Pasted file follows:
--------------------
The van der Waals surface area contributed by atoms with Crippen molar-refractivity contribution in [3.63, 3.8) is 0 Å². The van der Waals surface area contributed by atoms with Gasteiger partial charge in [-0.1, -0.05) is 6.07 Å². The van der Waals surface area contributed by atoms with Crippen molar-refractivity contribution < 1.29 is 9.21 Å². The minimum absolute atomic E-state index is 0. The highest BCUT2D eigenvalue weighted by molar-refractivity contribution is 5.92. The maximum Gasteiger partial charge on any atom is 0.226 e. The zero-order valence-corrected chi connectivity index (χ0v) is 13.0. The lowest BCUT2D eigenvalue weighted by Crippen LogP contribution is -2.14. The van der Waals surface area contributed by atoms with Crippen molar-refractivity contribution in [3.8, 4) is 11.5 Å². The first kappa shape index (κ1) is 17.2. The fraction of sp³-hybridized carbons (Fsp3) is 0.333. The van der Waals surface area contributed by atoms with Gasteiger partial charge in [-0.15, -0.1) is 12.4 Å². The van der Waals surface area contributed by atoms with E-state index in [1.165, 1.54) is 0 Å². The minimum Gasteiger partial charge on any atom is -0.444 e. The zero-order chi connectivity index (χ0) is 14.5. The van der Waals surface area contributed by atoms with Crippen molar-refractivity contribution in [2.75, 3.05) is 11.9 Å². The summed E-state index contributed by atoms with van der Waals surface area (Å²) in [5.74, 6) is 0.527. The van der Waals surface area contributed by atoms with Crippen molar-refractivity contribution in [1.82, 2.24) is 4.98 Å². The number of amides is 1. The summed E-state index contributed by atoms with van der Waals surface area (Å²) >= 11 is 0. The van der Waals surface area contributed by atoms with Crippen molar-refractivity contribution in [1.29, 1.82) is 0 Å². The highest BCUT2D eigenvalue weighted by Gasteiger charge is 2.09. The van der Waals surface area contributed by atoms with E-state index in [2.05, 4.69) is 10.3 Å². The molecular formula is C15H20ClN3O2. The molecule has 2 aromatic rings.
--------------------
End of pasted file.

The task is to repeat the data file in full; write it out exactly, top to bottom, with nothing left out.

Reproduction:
The van der Waals surface area contributed by atoms with Crippen molar-refractivity contribution in [3.63, 3.8) is 0 Å². The van der Waals surface area contributed by atoms with Gasteiger partial charge in [-0.1, -0.05) is 6.07 Å². The van der Waals surface area contributed by atoms with Crippen molar-refractivity contribution < 1.29 is 9.21 Å². The minimum absolute atomic E-state index is 0. The highest BCUT2D eigenvalue weighted by molar-refractivity contribution is 5.92. The maximum Gasteiger partial charge on any atom is 0.226 e. The zero-order valence-corrected chi connectivity index (χ0v) is 13.0. The lowest BCUT2D eigenvalue weighted by Crippen LogP contribution is -2.14. The van der Waals surface area contributed by atoms with Crippen molar-refractivity contribution in [3.8, 4) is 11.5 Å². The first kappa shape index (κ1) is 17.2. The fraction of sp³-hybridized carbons (Fsp3) is 0.333. The van der Waals surface area contributed by atoms with Gasteiger partial charge in [-0.15, -0.1) is 12.4 Å². The van der Waals surface area contributed by atoms with E-state index in [1.165, 1.54) is 0 Å². The minimum Gasteiger partial charge on any atom is -0.444 e. The zero-order chi connectivity index (χ0) is 14.5. The van der Waals surface area contributed by atoms with Crippen molar-refractivity contribution in [2.75, 3.05) is 11.9 Å². The summed E-state index contributed by atoms with van der Waals surface area (Å²) in [5.74, 6) is 0.527. The van der Waals surface area contributed by atoms with Crippen molar-refractivity contribution in [1.82, 2.24) is 4.98 Å². The number of amides is 1. The summed E-state index contributed by atoms with van der Waals surface area (Å²) >= 11 is 0. The van der Waals surface area contributed by atoms with Crippen molar-refractivity contribution in [1.29, 1.82) is 0 Å². The highest BCUT2D eigenvalue weighted by Gasteiger charge is 2.09. The van der Waals surface area contributed by atoms with E-state index in [2.05, 4.69) is 10.3 Å². The molecular formula is C15H20ClN3O2. The molecule has 2 aromatic rings.